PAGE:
December 14, 1994 |
An American Eagle commuter plane with 20 people aboard crashed and split open Tuesday evening in a rugged, wooded area about four miles from Raleigh-Durham International Airport, killing 15 people. Thirteen people died at the scene and two shortly after arrival at Duke University Medical Center, authorities said. The five survivors were hospitalized and two of them had extensive injuries, a hospital official said.
August 30, 1994 |
The pilots of USAir Flight 1016 missed a wind-shear warning for Charlotte-Douglas International airport seconds before the DC-9 crashed and killed 37 passengers, tapes revealed. While approaching the airport in a driving rainstorm July 2, the crew had switched from one tower radio frequency to another shortly before the warning was issued, said Phil Loftin, manager of the air traffic control tower. Twenty people, including Capt. Michael Greenlee and First Officer James Hayes, survived.
July 6, 1994 |
The captain and first officer who survived the crash of a USAir flight told investigators on Tuesday that they tried to avoid storm pockets as they landed the plane and did not hear an on-board alarm warning of a dangerous wind shear. Capt. Michael R. Greenlee and First Officer James Hayes were "cooperative and very helpful" in separate interviews with National Transportation Safety Board investigators, said John Hammerschmidt, an NTSB board member.
July 5, 1994 |
A powerful thunderstorm--and the violent, shearing wind that it may have spawned--were prime suspects Monday as several investigators probed the charred wreckage for clues on why a USAir jetliner crashed Saturday night, killing 37 of the 57 people aboard. It was typically hot, muggy weather here on the Fourth of July, and the going was slow and tedious for the two dozen specialists brought in by the National Transportation Safety Board to study the crash.
July 4, 1994 |
The death toll climbed to 37 Sunday as federal officials finished the grim task of extracting bodies from the wreckage of a USAir jetliner that crashed here Saturday night. The other 20 people aboard the plane remained hospitalized Sunday with injuries ranging from superficial to critical. The DC-9 jet carrying 52 passengers and a crew of five on Flight 1016 from Columbia, S.C.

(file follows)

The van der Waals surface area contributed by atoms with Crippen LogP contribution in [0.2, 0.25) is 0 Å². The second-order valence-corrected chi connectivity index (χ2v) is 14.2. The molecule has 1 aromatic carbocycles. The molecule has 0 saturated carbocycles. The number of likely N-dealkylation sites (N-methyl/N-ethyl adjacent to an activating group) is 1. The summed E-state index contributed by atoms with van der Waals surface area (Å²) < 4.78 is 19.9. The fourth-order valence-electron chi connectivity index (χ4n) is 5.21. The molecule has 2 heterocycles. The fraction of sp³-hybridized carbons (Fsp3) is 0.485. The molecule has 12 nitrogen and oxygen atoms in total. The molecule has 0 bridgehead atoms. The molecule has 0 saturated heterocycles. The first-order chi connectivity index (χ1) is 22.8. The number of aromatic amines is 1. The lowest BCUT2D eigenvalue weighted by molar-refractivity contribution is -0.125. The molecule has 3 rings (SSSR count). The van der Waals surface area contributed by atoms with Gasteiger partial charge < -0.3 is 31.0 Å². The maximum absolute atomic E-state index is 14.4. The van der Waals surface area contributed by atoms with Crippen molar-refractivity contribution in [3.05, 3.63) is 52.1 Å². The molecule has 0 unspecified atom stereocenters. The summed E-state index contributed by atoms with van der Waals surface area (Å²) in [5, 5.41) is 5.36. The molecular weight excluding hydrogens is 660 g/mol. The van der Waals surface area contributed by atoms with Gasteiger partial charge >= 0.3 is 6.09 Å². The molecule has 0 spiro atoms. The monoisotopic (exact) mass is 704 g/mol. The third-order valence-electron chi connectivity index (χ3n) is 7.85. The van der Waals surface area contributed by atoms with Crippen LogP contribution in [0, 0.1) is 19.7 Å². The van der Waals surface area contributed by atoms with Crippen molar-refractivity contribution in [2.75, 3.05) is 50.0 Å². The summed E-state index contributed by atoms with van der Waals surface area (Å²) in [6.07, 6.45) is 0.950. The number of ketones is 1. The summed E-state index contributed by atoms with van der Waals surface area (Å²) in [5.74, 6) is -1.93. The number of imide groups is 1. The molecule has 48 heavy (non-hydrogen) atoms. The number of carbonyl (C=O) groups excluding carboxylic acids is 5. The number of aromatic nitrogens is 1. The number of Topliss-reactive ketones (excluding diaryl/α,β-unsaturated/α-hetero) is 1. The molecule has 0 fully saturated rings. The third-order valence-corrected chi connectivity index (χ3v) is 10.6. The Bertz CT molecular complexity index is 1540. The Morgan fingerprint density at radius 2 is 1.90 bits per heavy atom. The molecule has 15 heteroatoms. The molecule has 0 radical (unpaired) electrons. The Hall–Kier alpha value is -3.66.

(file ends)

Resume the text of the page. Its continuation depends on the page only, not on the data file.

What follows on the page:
July 3, 1994 |
A USAir jetliner feeling its way through a thunderstorm Saturday at the Charlotte-Douglas International Airport tried at the last moment to turn and climb but crashed instead into a house and burned, killing at least 19 of the 55 people aboard. Hospital officials said at least two people inside the home were injured and that one person driving past was hurt by flying debris. At 11:20 p.m.
June 22, 1994 |
A collision between an Air Force F-16D jet fighter and a C-130 cargo plane last March in North Carolina, in which 23 servicemen were killed and 100 were injured, was caused mainly by the mistakes of an inexperienced Air Force air controller, a formal investigation has found.
June 21, 1994 |
A small plane loaded with about 40 bales of marijuana crashed and burned in the mountains as authorities chased the pilot at extremely low altitudes. Authorities found no trace of the pilot, and most of the marijuana was destroyed in the crash Sunday. Authorities believe the plane had traveled from Jamaica.
March 24, 1994 |
Sixteen people were killed and 82 injured Wednesday when an Air Force fighter jet collided with a military cargo plane above Pope Air Force Base here and debris from the wreckage careened into a transport plane on the ground. Air Force officials said the two pilots aboard the F-16D fighter jet ejected safely, and the C-130 cargo plane was able to land safely with five crew members aboard.
June 5, 1992 |
Four passengers aboard a Delta jetliner en route to Kennedy International Airport on Thursday afternoon suffered minor injuries when the plane plunged 8,000 feet as it hit a patch of severe turbulence above North Carolina, officials said. Delta Flight 62, an A-310 Airbus bound from Atlanta with 72 passengers and a crew of nine, ran into turbulence just before 4 p.m.